First Chinatown, now East Boston: Elections Department to let absentee voters fill out new ballots

The Boston Elections Department reports it will hold absentee ballots in District 1 (East Boston, Charlestown and the North End) until the end of voting tomorrow "due to anonymous concerns" about ballots there.

Last week, the department voided six ballots in Chinatown (which is in District 2) and gave the people whose names were on the envelopes new ones over concerns about "vote farming" - in which volunteers from one council campaign allegedly scooped up blank ballots sent to elderly residents.

In East Boston, the department says it has no similar evidence, "just being proactive."

And it definitely has nothing to do with the fact that Martin Kain, a top official in the department who lives in Dorchester, gave $1,000 to candidate Stephen Passacantilli. The department says:

Employees can legally donate to a candidate. We expect service of high ethical standards in conducting elections & our staff provides that.

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Witch Hunt ?

By on

To coin a popular phrase so to speak. Kain is about as untouchable as one can get.

That said... when he pissed off Menino (20 years or so ago?) they went after him tooth and nail. In the end, and after all was said and done in a court of law, Menino and his henchmen lost and Kain kept his job.

They tried to fire him charging he was ineffective, but it was proven that his superiors, under directive from above, pulled all of his resources and set unrealistic deadlines making it impossible to do his job. The plan was to force him to resign thus ending any claim at salaries due, retirement funds, etc. etc. That didn't work. He fought back.

Let's also examine this... "scooped up blank ballots..." Remember, these are sent US Postal Mail. If these were scooped up as the story at UH suggests, then we are not looking at election fraud as much as we may be looking at postal fraud.

Kain won't bend rules. That is what pisses off some fo the people at City Hall.

FWIW, this is what the people around him say. I don't know him personally. as to the earlier problem, Google is your friend.

Actually, "scooping up" is a

By on

Actually, "scooping up" is a pretty accurate description. The ballots may be sent by mail but when they go to buildings with multiple residents, there is a lot of wiggle room. In the North End there is a tradition of "helping" elders to fill out their ballots. Also, it seems a little odd that so many elders vote by absentee ballot when they actually live in the building where the polling place is located. As for Mr. Kain, I don't know him but I guess he is unfamiliar with the concept of "appearance of conflict." If you are a top official in the elections department, perhaps you should refrain from giving huge donations in district elections. And speaking of huge donations, why is Stephen Passacantilli getting so many from out of state?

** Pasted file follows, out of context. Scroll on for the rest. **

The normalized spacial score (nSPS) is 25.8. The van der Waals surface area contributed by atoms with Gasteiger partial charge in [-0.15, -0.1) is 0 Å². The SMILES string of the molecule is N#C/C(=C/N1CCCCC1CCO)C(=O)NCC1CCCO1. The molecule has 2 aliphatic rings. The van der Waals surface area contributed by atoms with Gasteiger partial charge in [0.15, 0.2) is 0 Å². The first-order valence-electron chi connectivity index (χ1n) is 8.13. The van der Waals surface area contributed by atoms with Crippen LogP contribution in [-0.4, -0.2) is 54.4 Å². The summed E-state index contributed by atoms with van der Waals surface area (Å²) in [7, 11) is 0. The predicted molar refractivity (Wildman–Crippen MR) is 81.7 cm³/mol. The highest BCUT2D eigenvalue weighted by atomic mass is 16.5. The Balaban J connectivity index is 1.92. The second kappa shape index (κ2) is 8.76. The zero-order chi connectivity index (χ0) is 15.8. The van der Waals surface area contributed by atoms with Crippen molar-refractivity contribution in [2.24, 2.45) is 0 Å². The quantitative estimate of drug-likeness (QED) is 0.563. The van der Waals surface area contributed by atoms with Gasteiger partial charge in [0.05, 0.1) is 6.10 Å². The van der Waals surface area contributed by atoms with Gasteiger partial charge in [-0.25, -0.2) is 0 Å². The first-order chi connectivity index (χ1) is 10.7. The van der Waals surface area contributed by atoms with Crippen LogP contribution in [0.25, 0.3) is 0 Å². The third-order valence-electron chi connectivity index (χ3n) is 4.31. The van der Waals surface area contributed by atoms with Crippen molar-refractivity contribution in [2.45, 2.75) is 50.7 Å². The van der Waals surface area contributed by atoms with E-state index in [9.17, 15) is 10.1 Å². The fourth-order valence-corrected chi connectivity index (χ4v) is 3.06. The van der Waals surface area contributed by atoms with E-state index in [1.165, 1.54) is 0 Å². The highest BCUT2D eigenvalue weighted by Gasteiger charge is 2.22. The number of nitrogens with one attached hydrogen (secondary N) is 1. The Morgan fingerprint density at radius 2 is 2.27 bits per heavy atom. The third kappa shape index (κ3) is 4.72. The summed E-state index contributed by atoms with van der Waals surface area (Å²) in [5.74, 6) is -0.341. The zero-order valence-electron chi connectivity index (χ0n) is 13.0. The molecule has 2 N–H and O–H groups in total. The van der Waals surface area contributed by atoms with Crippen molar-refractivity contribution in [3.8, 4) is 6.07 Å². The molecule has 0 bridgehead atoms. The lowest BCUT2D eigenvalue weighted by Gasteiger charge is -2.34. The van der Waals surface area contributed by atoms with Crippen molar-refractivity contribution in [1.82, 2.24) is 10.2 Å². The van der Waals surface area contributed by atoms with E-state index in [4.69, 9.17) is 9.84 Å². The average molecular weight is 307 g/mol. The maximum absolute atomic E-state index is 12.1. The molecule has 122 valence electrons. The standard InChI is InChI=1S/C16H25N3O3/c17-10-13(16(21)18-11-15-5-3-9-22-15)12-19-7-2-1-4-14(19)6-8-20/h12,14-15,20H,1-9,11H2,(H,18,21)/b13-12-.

When elections officials donate to candidates

When elections officials donate to candidates that creates the appearance of a conflict of interest. It's clear that it would best if election officials did not donate to candidates. The city could make that a job requirement if it wanted to eliminate the appearance of a conflict of interest.

Yet in contract

By on

Unsung Hero?
https://www.bostonglobe.com/business/2017/09/16/boston-public-servants-celebrated-unsung-heroes-community/ugvHbfRz30CwN8CRU5OLsO/story.html

Filling the gap and training a new generation
https://www.dotnews.com/2017/new-election-high-school-students-poll-workers

Always 2 sides to all stories.

As to contributions... Any City, State, or Federal employee can contribute to any campaign they so wish. It is not illegal. Imagine if the several hundred temporary polling place workers were prohibited from making campaign donations. You'd never get people to fill these seats. While there, they ARE employed by the city and have the same obligations as a full-time union employee. The difference is that they are "casuals" and have no union protections.

As to filling these seats, no election goes by without shortages to fill these vacancies. It is a thankless job that starts at dawn and ends will into the evening. Few have the commitment to stay all day, or even half a day, and usually after a couple of stints they bail. It takes commitment and a belief in the integrity of the vote and democratic process.

They are special people IMO

FWIW, Kain is no longer in charge of seating vacancies. That is another person's job... actually 2-3 persons these days. Kain does training (see above).